Tuesday, September 26, 2006

No News Is...

You know what I hate? I hate it when you craft the perfect blog entry; full of updates, wry wit and biting satire of our current state of affairs, hit the "publish" button -- and watch as your web browser freezes and your entry vanishes into the ether. This is what happened to me last week, and in an attempt to refrain from throwing our laptop out the window, I opted instead to walk away for a few days. But, I've worked through my frustration (like I don't have enough to be frustrated with right now). So, let's try to get back to business.

Here's the stories we're working on for the 11 O'clock entry:

1. Not quite a bug, but.... Kids grow fast -- this was something Vampmommy and I have been told many, MANY times since Vampbaby was born. And, although cancer has railroaded the normal glee of watching your child develop, our little one has continued to make some of the regular strides you'd expect. Almost overnight last weekend, our little baby turned into a boy. Perhaps it was the sneakers we had to buy (he's gone up a shoe size) or the teeth that are popping out daily -- or maybe it's the fact that he's added a few inches in height -- but it suddenly seems that referring to him as "baby" seems entirely inappropriate for this 19 month old boy. So, Vampboy it is......

2. What did you say? While Vampboy has been tolerating his treatment pretty well, we are dealing with a myriad number of complications that, while they may not leave him passed out in a drug-induced stupor, still leave us with some stress and sadness. Of particular note is that Vampboy has started to lose his hearing. This is a common side effect from one of the chemo drugs, and it's only the upper register, in a zone of hearing that is only available to canines and human kids (if you're over 30, I have bad news -- you've lost it too!). It doesn't really impact him in any significant way, and we knew it was coming, but it didn't make the discovery of it any easier to swallow.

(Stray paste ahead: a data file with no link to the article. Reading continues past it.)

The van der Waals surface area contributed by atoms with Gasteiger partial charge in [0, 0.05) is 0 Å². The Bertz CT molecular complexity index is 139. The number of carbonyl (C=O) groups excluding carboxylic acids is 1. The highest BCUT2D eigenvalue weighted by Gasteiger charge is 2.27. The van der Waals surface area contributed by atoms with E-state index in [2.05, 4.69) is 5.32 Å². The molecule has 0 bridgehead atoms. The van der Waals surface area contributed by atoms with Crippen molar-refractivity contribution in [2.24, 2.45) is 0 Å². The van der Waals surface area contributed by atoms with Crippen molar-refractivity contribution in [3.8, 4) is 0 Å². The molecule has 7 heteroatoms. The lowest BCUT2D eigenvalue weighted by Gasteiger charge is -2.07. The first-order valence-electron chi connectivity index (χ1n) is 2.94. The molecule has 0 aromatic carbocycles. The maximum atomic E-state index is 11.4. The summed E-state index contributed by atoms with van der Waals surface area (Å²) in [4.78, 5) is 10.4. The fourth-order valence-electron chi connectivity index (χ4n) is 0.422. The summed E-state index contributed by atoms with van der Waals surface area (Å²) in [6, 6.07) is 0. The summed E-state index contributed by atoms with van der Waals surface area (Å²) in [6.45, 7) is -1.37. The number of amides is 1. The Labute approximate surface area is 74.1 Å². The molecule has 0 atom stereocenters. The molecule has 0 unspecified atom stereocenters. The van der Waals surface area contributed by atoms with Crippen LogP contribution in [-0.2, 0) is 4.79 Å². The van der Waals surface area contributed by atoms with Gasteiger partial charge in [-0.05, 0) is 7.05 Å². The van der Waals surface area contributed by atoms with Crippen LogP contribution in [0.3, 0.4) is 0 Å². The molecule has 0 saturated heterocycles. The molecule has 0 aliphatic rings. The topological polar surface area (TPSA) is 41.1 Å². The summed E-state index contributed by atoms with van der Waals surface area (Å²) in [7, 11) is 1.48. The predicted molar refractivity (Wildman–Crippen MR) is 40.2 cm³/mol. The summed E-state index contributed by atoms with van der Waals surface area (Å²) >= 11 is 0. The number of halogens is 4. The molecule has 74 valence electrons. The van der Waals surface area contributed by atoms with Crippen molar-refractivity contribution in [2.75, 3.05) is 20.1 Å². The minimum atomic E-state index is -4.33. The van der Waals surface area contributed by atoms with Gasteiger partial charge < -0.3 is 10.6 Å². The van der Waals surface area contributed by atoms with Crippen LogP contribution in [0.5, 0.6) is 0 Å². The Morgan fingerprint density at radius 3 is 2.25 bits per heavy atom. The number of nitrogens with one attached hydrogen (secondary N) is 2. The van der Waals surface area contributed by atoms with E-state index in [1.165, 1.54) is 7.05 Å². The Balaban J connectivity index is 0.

3. It depends on what the meaning of "is" is.... I'm having a particularly difficult time answering those who ask how Vampboy is doing. Not because it's emotionally difficult, but rather because my answer doesn't quite speak the truth. I am still amazed at how we adapt to situations when we have no choice. Part of me still can't believe this is all happening, yet we're in our 10th clinical week of treatment. My reaction to a question about how he is doing only reflects his condition in context. So, while these days my answer is "fine" and "well" and "good", I thought I'd provide a picture of what that level of existence means under these circumstances. So, this is what him doing "fine", "well" and "good" looks like:
* He has a tube coming out of his nose that goes into his stomach. That's he gets all of his anti-nausea and other drugs through while we're at home. It's a combination of about 6 drugs given between one and four times a day each. And, when he's not throwing up, a slow but steady stream of a combination of pedialyte and formula drips into his tummy to provide some nutrition, as he's not eating.
*His port is accessed all the time. This means that he has a needle sticking out of his chest, covered with protective tape. Attached to that needle is the IV tubing that helps us give him TPN (this is intravenous feeds, which he's hooked up to for 12 hours overnight), as well as for blood work, some meds at home, and all of the chemo drugs he receives in the hospital.
*He pukes -- on a "good day", it's only once a day. On a bad day -- once an hour. All of this fun usually happens overnight, leading some to speculate that there's some acid reflux issue. Regardless, without every medication given on time, no doubt we will continue enlarging the profits of the company that makes All Detergent with at least a small load of vomit-stained laundry per day.